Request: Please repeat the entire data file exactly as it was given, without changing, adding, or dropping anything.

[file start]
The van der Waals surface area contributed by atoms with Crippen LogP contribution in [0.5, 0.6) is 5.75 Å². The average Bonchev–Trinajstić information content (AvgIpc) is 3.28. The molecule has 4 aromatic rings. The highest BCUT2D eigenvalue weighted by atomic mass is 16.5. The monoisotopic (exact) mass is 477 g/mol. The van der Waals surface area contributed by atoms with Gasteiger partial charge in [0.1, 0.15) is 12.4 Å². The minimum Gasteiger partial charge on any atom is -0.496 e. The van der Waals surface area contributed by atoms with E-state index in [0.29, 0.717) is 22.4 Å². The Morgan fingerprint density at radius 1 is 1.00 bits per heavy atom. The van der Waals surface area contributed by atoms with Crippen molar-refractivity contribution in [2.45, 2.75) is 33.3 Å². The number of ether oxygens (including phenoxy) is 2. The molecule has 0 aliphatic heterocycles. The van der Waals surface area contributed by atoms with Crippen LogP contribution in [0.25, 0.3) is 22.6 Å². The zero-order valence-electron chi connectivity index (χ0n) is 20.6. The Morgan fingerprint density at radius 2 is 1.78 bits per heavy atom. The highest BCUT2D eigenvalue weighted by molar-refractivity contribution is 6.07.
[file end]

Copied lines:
The van der Waals surface area contributed by atoms with Crippen LogP contribution in [0.5, 0.6) is 5.75 Å². The average Bonchev–Trinajstić information content (AvgIpc) is 3.28. The molecule has 4 aromatic rings. The highest BCUT2D eigenvalue weighted by atomic mass is 16.5. The monoisotopic (exact) mass is 477 g/mol. The van der Waals surface area contributed by atoms with Gasteiger partial charge in [0.1, 0.15) is 12.4 Å². The minimum Gasteiger partial charge on any atom is -0.496 e. The van der Waals surface area contributed by atoms with E-state index in [0.29, 0.717) is 22.4 Å². The Morgan fingerprint density at radius 1 is 1.00 bits per heavy atom. The van der Waals surface area contributed by atoms with Crippen molar-refractivity contribution in [2.45, 2.75) is 33.3 Å². The number of ether oxygens (including phenoxy) is 2. The molecule has 0 aliphatic heterocycles. The van der Waals surface area contributed by atoms with Crippen LogP contribution in [0.25, 0.3) is 22.6 Å². The zero-order valence-electron chi connectivity index (χ0n) is 20.6. The Morgan fingerprint density at radius 2 is 1.78 bits per heavy atom. The highest BCUT2D eigenvalue weighted by molar-refractivity contribution is 6.07.